Tuesday, June 5, 2007

Social Media Site built for $12,107.09

I was reading an interesting and inspiring post by Guy Kawasaki about his new startup. He has summarized on his latest launched startup - Truemors and you will see below that Guy has started his company for under $15k. Not bad as I m sure many of you would had thought that Truemors must had been started with hundred of thousand of dollars of investment.

Unlike pre-Nasdaq days where internet companies needed million to start, these days companies can be kickstarted with minimum investment. All you need is some money, put in a lot of hard work, a great idea and lots of passion. Check out below what Guy had learned from starting up Truemors. Here’s quick overview “by the numbers” from Guy Kawasaki.

1. Wrote zero (0) business plan for it. The plan is simple: Get a site launched in a few months, see if people like it, and sell ads and sponsorships (or not).
2. Pitched zero (0) venture capitalists to fund it. Life is simple when you can launch a company with a credit-card level debt.
3. 7.5 weeks went by from the time I registered the domain truemors.com to the site going live. Life is also good because of open source and Word Press.
4. The total software development cost was $4,500. The guys at Electric Pulp did the work. Honestly, I wasn’t a believer in remote teams trying to work together on version 1 of a product, but Electric Pulp changed my mind.
5. The total cost of the legal fees was $4,824.14. I could have used my uncle the divorce lawyer and saved a few bucks, but that would have been short sighted if Truemors ever becomes worth something.
6. Paid LogoWorks $399 to design the logo. Of course, this was before HP bought the company. Not sure what it would charge now. :-)
7. Spent $1,115.05 registering domains. I could have used GoDaddy and done it a lot cheaper, but I was too stupid and lazy.
8. Registered 55 domains (for example, truemors.net, .de, .biz, truemours, etc, etc). I had no idea that one had to buy so many domains to truly “surround” the one you use.
9. In total, I spent $12,107.09 to launch Truemors. During the dotcom days, entrepreneurs had to raise $5 million to try stupid ideas. Now I’ve proven that you can do it for $12,107.09.
10. There are 1.5 full-time equivalent employees at Truemors. For me, it’s a labor of love.
11. TechCrunch wrote about Truemors 3 times: the leak, the leak with a screen shot, and the opening. I wish I could tell you I was so sly as to plan this. Michael Arrington thought he was sticking it to me. Don’t stop, Michael!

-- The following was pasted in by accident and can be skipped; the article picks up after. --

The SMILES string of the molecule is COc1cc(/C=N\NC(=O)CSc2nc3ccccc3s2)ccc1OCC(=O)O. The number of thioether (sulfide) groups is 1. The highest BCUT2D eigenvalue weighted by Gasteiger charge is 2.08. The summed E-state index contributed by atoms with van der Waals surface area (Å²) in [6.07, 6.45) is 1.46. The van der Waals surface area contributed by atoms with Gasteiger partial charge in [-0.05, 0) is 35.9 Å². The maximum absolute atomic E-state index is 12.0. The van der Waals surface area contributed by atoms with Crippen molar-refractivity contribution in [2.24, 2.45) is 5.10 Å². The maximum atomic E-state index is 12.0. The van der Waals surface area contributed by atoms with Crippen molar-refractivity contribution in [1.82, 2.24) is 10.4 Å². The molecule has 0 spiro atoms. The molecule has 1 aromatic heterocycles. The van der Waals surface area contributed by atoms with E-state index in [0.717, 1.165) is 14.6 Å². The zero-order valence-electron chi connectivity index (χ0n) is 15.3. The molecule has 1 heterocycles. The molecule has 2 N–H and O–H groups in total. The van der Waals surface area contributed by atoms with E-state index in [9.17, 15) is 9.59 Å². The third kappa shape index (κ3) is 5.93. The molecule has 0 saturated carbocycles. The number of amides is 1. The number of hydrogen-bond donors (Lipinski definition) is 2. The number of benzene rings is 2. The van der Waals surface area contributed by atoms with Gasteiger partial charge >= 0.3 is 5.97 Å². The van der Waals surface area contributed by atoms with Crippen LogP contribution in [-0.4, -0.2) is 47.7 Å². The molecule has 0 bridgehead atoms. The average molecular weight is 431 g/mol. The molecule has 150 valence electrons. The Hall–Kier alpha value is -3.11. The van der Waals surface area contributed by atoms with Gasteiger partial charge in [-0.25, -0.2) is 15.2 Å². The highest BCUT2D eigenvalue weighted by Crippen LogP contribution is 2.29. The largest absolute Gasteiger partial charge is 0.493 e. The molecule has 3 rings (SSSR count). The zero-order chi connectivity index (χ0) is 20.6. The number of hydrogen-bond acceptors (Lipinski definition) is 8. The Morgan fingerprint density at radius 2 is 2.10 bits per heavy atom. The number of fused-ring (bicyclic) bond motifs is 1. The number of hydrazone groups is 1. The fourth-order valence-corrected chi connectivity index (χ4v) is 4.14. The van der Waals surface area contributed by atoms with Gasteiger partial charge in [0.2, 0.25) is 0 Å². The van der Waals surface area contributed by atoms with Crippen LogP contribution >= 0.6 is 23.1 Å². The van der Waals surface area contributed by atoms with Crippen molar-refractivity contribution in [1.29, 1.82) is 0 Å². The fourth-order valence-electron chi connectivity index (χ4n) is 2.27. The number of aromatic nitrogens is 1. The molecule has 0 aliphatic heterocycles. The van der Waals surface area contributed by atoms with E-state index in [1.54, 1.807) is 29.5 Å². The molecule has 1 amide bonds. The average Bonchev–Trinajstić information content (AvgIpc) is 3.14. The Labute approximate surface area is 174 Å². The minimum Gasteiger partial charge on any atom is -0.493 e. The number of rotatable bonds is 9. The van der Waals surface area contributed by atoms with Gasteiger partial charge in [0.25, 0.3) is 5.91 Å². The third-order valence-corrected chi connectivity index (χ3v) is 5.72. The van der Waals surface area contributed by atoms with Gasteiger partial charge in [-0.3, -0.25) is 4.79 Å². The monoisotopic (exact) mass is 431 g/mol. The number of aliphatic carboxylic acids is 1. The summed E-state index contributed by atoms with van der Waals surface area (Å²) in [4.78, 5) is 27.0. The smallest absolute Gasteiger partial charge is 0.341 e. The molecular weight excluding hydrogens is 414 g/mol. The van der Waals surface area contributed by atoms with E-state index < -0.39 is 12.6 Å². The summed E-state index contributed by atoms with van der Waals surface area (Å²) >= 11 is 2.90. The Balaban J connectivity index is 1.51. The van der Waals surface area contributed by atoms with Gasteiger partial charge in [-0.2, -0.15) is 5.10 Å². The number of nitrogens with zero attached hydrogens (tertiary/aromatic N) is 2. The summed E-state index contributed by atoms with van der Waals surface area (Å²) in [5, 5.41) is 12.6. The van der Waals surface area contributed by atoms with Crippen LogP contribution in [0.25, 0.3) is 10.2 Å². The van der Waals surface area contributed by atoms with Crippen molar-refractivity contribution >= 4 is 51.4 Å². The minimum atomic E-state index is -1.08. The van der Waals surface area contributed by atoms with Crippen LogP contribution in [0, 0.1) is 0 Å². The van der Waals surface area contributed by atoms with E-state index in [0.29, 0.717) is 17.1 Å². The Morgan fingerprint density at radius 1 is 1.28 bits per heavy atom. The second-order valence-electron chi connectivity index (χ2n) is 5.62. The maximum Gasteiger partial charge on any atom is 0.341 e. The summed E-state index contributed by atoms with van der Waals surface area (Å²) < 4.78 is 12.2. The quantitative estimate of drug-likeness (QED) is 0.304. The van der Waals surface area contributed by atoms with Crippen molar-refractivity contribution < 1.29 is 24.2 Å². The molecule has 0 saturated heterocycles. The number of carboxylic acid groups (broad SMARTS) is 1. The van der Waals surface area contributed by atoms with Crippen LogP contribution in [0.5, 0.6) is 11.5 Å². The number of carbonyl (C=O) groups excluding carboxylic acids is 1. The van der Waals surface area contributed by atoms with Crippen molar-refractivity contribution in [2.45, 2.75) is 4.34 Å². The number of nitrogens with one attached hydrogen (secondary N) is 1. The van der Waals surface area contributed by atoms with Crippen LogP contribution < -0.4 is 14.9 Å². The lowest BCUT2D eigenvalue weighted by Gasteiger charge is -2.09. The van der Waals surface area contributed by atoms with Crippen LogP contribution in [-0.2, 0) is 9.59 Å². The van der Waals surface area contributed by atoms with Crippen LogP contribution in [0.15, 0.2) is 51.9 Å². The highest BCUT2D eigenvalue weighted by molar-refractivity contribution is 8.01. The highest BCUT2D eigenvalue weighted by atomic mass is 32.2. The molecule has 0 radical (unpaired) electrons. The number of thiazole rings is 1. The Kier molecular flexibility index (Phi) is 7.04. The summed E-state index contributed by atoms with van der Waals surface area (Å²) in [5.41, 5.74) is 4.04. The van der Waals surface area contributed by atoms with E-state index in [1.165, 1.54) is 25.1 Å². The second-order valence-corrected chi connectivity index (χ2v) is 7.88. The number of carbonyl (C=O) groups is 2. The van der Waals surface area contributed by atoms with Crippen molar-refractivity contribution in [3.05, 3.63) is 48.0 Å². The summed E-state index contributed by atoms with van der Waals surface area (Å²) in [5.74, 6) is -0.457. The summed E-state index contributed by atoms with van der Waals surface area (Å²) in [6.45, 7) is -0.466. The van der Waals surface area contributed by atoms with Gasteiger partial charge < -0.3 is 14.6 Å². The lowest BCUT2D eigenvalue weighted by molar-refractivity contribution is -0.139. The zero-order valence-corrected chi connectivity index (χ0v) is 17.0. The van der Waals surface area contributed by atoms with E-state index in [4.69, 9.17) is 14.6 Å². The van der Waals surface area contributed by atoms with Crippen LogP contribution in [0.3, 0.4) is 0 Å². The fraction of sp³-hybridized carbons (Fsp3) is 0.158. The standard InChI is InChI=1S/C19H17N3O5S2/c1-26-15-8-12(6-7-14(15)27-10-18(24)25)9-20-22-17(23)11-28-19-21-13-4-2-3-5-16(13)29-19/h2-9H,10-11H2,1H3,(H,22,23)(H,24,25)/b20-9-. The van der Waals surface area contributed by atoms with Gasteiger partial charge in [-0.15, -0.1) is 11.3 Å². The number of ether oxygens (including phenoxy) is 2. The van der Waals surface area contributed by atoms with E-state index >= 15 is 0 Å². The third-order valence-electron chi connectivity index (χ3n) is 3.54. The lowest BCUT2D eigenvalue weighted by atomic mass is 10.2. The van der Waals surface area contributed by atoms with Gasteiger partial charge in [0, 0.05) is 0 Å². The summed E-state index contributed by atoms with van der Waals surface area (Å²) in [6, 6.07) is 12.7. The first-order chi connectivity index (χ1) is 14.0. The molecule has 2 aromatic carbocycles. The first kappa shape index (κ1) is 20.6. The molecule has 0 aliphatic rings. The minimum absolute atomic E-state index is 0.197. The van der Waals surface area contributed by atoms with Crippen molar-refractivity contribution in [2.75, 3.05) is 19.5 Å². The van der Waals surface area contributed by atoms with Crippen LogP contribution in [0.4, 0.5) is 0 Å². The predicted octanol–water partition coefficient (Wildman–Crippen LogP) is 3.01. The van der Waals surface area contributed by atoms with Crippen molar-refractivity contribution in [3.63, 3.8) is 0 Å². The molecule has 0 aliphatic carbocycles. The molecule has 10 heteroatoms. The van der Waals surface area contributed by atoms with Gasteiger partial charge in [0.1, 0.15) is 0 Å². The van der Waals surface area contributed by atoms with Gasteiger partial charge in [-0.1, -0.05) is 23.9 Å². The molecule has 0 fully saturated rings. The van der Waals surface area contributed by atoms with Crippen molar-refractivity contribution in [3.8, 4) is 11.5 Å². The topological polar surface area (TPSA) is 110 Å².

12. Much to my amazement, there were 261,214 page views on the first day.
13. Much to my amazement, there were 14,052 visitors on the first day.
14. Spent $0 on marketing to launch Truemors.
15. However, I did spend 24 years of schmoozing and “paying it forward” to get to the point where I could spend $0 to launch a company. Many bloggers got bent out of shape: “The only reason Truemors is getting so much coverage is that it’s Guy’s site.” To which my response is, “You have a firm grasp of the obvious.”
16. Because some people had nothing better to do, there were 405 posts on the first day.
17. A mere 3 hours went by before the site was hacked, and we had to shut it down temporarily. I was impressed. The hacker who did this might be the next Woz. Please contact me if you are.
18. A mere 36 hours went by before Yahoo! Small Business told us that we were inappropriate for this service because of our traffic.
19. Our monthly break-even point was $29.96 with Yahoo!
20. Because Yahoo! evicted us, our monthly break-even point quadrupled to $150. If you’re interested in buying a monthly sponsorship for $151, you’d make Truemors profitable. :-)
21. A mere 2 days went by before Truemors was called the “worst website ever” by the Inquirer.
22. Thank you God for the Inquirer because it caused 246,210 page views. Yes indeed, there’s no such thing as bad PR.
23. A week before we launched, if you typed “truemors” into Google, you would have gotten 150 hits.
24. Eleven days after the launch, “truemors” had 315,000 hits in Google. I can’t figure out how this can be, but I’m not arguing.

Guy learned four lessons launching Truemors:
1. There’s really no such thing as bad PR.
2. $12,000 goes a very long way these days.
3. You can work with a team that is thousands of miles away.
4. Life is good for entrepreneurs these days.

I certainly cant agree more with Guy who has certainly convinced and overwhelmed me. Life is good these days for entrepreneurs as there are way too many ways to to develop and kickstart an online business. The rise of cheaper computing, faster internet connection and lower startup cost has allowed entrepreneurs from all over the world to build their dream. It certainly had opened up a whole new world of opportunity to us.

If you have an idea and lots of passion for it, I cant see no reason why you are not doing what Guy has done. Short of transporting people around space like Star Trek, the current technology is sufficient to bridge your dream to reality. I m definitely going back to my drawing board and I hope that you are doing the same. Whatever the outcome, I m sure the journey will be most exciting.

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